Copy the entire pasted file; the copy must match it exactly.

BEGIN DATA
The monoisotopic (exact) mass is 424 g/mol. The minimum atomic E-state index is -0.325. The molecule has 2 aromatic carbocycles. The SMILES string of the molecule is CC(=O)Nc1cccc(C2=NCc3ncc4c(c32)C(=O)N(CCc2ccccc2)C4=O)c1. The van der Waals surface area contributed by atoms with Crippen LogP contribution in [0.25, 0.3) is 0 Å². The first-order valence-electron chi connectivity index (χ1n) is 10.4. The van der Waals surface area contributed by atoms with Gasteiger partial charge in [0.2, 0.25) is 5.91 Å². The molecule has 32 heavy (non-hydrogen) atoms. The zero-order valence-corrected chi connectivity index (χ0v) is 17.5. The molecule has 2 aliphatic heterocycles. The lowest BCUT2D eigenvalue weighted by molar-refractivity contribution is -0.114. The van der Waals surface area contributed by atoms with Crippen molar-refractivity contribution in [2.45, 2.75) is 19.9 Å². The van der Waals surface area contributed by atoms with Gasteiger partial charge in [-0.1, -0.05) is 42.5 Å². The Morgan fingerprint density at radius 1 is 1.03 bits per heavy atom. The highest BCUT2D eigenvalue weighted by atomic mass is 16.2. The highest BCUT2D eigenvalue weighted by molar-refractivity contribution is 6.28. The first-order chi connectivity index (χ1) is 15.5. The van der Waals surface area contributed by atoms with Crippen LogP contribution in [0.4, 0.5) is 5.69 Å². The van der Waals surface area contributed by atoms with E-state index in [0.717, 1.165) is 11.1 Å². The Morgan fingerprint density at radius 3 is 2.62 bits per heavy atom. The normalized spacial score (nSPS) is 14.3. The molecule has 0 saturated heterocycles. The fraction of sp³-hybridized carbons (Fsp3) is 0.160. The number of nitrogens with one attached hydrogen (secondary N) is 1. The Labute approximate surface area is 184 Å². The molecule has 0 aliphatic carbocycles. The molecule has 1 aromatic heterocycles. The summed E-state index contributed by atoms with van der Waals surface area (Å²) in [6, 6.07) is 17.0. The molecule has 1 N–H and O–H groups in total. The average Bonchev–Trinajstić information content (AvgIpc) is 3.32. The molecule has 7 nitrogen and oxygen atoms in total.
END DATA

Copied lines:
The monoisotopic (exact) mass is 424 g/mol. The minimum atomic E-state index is -0.325. The molecule has 2 aromatic carbocycles. The SMILES string of the molecule is CC(=O)Nc1cccc(C2=NCc3ncc4c(c32)C(=O)N(CCc2ccccc2)C4=O)c1. The van der Waals surface area contributed by atoms with Crippen LogP contribution in [0.25, 0.3) is 0 Å². The first-order valence-electron chi connectivity index (χ1n) is 10.4. The van der Waals surface area contributed by atoms with Gasteiger partial charge in [0.2, 0.25) is 5.91 Å². The molecule has 32 heavy (non-hydrogen) atoms. The zero-order valence-corrected chi connectivity index (χ0v) is 17.5. The molecule has 2 aliphatic heterocycles. The lowest BCUT2D eigenvalue weighted by molar-refractivity contribution is -0.114. The van der Waals surface area contributed by atoms with Crippen molar-refractivity contribution in [2.45, 2.75) is 19.9 Å². The van der Waals surface area contributed by atoms with Gasteiger partial charge in [-0.1, -0.05) is 42.5 Å². The Morgan fingerprint density at radius 1 is 1.03 bits per heavy atom. The highest BCUT2D eigenvalue weighted by atomic mass is 16.2. The highest BCUT2D eigenvalue weighted by molar-refractivity contribution is 6.28. The first-order chi connectivity index (χ1) is 15.5. The van der Waals surface area contributed by atoms with Crippen LogP contribution in [0.4, 0.5) is 5.69 Å². The van der Waals surface area contributed by atoms with E-state index in [0.717, 1.165) is 11.1 Å². The Morgan fingerprint density at radius 3 is 2.62 bits per heavy atom. The normalized spacial score (nSPS) is 14.3. The molecule has 0 saturated heterocycles. The fraction of sp³-hybridized carbons (Fsp3) is 0.160. The number of nitrogens with one attached hydrogen (secondary N) is 1. The Labute approximate surface area is 184 Å². The molecule has 0 aliphatic carbocycles. The molecule has 1 aromatic heterocycles. The summed E-state index contributed by atoms with van der Waals surface area (Å²) in [6, 6.07) is 17.0. The molecule has 1 N–H and O–H groups in total. The average Bonchev–Trinajstić information content (AvgIpc) is 3.32. The molecule has 7 nitrogen and oxygen atoms in total.